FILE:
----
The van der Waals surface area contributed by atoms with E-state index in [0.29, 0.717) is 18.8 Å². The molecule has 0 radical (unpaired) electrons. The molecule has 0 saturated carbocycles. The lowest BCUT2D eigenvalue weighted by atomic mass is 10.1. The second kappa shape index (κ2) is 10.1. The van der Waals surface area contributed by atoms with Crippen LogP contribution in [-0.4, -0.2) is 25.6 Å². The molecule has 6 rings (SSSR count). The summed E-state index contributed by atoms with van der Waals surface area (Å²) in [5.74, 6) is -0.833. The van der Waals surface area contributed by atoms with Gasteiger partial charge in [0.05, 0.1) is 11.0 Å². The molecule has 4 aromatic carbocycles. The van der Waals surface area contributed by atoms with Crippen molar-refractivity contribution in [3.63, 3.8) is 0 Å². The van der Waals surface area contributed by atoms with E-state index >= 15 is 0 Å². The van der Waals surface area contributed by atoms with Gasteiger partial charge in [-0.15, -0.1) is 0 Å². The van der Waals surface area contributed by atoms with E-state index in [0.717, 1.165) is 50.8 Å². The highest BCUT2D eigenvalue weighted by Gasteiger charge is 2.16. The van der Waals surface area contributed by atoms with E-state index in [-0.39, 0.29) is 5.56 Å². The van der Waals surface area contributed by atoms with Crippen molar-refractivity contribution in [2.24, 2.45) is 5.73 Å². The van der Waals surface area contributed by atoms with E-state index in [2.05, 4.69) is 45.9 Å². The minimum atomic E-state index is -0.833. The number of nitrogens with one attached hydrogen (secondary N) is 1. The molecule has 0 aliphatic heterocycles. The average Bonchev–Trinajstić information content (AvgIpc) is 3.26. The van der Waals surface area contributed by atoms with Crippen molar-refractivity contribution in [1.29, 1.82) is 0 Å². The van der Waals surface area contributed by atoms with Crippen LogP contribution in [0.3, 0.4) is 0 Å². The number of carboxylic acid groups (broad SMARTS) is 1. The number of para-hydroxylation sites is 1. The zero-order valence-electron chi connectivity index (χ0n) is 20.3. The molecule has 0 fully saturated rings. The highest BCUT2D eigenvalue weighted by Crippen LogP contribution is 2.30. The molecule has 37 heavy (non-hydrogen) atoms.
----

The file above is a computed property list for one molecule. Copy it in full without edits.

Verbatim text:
The van der Waals surface area contributed by atoms with E-state index in [0.29, 0.717) is 18.8 Å². The molecule has 0 radical (unpaired) electrons. The molecule has 0 saturated carbocycles. The lowest BCUT2D eigenvalue weighted by atomic mass is 10.1. The second kappa shape index (κ2) is 10.1. The van der Waals surface area contributed by atoms with Crippen LogP contribution in [-0.4, -0.2) is 25.6 Å². The molecule has 6 rings (SSSR count). The summed E-state index contributed by atoms with van der Waals surface area (Å²) in [5.74, 6) is -0.833. The van der Waals surface area contributed by atoms with Gasteiger partial charge in [0.05, 0.1) is 11.0 Å². The molecule has 4 aromatic carbocycles. The van der Waals surface area contributed by atoms with Crippen molar-refractivity contribution in [3.63, 3.8) is 0 Å². The van der Waals surface area contributed by atoms with E-state index >= 15 is 0 Å². The van der Waals surface area contributed by atoms with Gasteiger partial charge in [-0.15, -0.1) is 0 Å². The van der Waals surface area contributed by atoms with E-state index in [0.717, 1.165) is 50.8 Å². The highest BCUT2D eigenvalue weighted by Gasteiger charge is 2.16. The van der Waals surface area contributed by atoms with E-state index in [-0.39, 0.29) is 5.56 Å². The van der Waals surface area contributed by atoms with Crippen molar-refractivity contribution in [2.24, 2.45) is 5.73 Å². The van der Waals surface area contributed by atoms with E-state index in [2.05, 4.69) is 45.9 Å². The minimum atomic E-state index is -0.833. The number of nitrogens with one attached hydrogen (secondary N) is 1. The molecule has 0 aliphatic heterocycles. The average Bonchev–Trinajstić information content (AvgIpc) is 3.26. The van der Waals surface area contributed by atoms with Crippen molar-refractivity contribution in [1.29, 1.82) is 0 Å². The van der Waals surface area contributed by atoms with Crippen LogP contribution in [0.3, 0.4) is 0 Å². The number of carboxylic acid groups (broad SMARTS) is 1. The number of para-hydroxylation sites is 1. The zero-order valence-electron chi connectivity index (χ0n) is 20.3. The molecule has 0 fully saturated rings. The highest BCUT2D eigenvalue weighted by Crippen LogP contribution is 2.30. The molecule has 37 heavy (non-hydrogen) atoms.